I’ve often heard it said that if you feed a stray animal, it’s now your pet.

Well then, may I introduce our pet pizote, Cocoa.


I think the correct English term for this critter is coati, but the locals here call them pizotes. Imagine if a raccoon and a lemur had a baby … now you know what a pizote looks like. Brown in color, it has ringed eyes like a raccoon, but a long snout. Its tail is ringed and quite long, usually held high, reminding me of a lemur.


At first, we didn’t mean to feed Cocoa, at least not her (him?) specifically. We throw all our organic food waste into the jungle, I guess technically making all the jungle animals our pets.

We’ve seen plenty of pizotes around here, complaining about the insufficient food scraps by raiding our trash bins regularly. But with the dry season they seem to have left our mountain for other environs.

Except one. We first noticed her a couple of weeks ago. She is small – a juvenile I would guess. Her coat looks thin. Instead of waving her tail high like the pizote flag it should be, her tail is often held low. She comes to our pool and crouches down to sip from the edge. Our saltwater pool, which is probably only making her thirstier. She broke our hearts.


So I started intentionally throwing our food scraps at the same spot she would appear from the jungle. A house made of glass means we often get to see her come rummaging through the mango pits, pineapple cores and beet skins. She seemed really excited about cilantro stems. And maybe I threw a perfectly good, whole banana out there too. To my pet pizote. I do not apologize.


Yummy, yummy banana.


It’s amazing how living here for 7 months now (7 months!!), the bugs and critters don’t bother me like they used to. In fact, we’ve taken to naming all the regulars. A tarantula may seem scary at first, but when his name is Paco he’s kind of fuzzy and cute.

When we arrived last year, I was alarmed at how many geckos were crawling around our walls. But I soon learned they are simply to be tolerated – everyone has house geckos. It’s best to just accept this fact. I was shocked though to find out they are responsible for the ear-splitting screeching noises we hear at night. I thought surely some predatory bird was right outside our window, declaring supremacy – but no, these little geckos make quite the ruckus.

There’s one who hangs out on a particular living room wall most evenings. His name is Michael. I tried to get his picture, but he’s speedy.

An enormous and regal iguana lives next to our pool and comes to sunbathe on the pool deck. We named him Danny. His smaller friend who sometimes joins him is Brad.




Lee finally caught a photo of the bat that flies around our porch at night, gobbling up insects (thanks, bat!). His name is Bruce.


We don’t name the scorpions or vultures. Don’t be ridiculous. They will never be pets.

In the last week we have had three tarantulas. The first, biggest one we named Paco. After he nearly fell on my head when I came in from walking the dog, he scurried behind our television where he sat quietly, as big as a kitten.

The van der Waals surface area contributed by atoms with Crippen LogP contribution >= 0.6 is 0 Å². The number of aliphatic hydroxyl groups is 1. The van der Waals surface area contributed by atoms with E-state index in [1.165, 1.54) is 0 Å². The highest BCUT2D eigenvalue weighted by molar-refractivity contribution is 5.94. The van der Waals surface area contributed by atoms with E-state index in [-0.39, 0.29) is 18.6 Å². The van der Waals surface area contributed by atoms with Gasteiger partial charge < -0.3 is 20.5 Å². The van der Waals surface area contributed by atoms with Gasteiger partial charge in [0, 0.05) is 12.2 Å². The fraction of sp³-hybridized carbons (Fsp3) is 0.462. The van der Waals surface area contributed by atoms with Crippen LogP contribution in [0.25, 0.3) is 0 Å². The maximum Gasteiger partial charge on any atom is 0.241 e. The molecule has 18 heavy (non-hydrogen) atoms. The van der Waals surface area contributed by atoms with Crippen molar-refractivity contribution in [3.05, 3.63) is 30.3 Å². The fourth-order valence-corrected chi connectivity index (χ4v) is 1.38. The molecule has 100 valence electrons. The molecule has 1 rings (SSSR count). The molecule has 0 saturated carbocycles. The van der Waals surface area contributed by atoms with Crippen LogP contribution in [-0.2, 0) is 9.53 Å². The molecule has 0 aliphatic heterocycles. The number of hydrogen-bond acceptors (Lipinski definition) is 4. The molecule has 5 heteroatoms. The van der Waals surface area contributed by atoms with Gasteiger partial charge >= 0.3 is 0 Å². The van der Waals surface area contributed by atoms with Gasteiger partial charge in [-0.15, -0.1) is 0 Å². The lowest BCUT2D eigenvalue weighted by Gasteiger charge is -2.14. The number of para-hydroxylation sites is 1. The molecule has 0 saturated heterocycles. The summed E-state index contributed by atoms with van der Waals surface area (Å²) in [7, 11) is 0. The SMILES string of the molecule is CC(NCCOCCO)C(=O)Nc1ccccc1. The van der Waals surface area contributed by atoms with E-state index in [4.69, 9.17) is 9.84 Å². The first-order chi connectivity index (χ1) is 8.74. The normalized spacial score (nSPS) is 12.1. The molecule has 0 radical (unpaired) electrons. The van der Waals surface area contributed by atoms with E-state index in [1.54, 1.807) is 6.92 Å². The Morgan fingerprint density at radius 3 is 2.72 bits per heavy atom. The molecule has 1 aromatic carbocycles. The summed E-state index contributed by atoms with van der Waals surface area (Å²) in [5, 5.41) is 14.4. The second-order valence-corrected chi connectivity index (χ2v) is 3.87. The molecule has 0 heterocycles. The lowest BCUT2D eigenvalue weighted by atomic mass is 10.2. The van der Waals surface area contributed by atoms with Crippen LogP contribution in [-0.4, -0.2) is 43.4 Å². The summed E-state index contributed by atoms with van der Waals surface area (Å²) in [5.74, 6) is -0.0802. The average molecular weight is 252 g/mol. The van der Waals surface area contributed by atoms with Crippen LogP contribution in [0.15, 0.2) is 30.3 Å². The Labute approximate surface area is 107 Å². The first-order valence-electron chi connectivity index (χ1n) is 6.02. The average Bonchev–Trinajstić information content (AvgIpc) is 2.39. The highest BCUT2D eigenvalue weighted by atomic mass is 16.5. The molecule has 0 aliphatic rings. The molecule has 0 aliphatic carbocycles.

Lee chased him out with a broom, and he hung out on our porch all day until finally I felt the need to create a little more space between Paco and our living area. So I covered him with a huge plastic bowl, slipped a magazine underneath to create a floor, and he was caged. I released him next to a rock and he scurried beneath its protective cover.


The second tarantula wasn’t around long enough for a name. Just passing through. The third (maybe it was a tarantula? Looked like one, but orange) Camille named Clementine.


There was one spider though that left an even bigger impression on us than any of the tarantulas. We didn’t name her, but I think we should just call her La Madre.

Fairly early in our journey, Camille was playing in her room when she alerted us to the presence of a spider. Dutifully, Lee came to the rescue, opening her sliding glass door to chase the spider out.

The spider, however, was not cooperative, so Lee became more persuasive with a broom. This must have completely freaked out the spider, who proceeded to give birth to a bazillion spider babies right there on Camille’s bedroom floor. Camille and I just watched and screamed as tiny spiders flowed from the mother’s back, scattering quickly to all the corners of the room, never to be found by us. Lee furiously swept, trying to get as many babies outside as he could, but we were overwhelmed with baby spiders. We finally got La Madre outside, but I suspect some of her offspring are still with us today.


toiletfrogI got an email the other day from someone considering a move to Nosara. “Are there a lot of bugs?” she asked. Yes. Yes there are. And not just bugs – our good friends the Ankarbergs have a frog in their toilet. He appears and disappears at random. Imagine that surprise when you take a seat on the porcelain throne?  I shall name him Jon.

That which does not kill us only makes us stronger, right?

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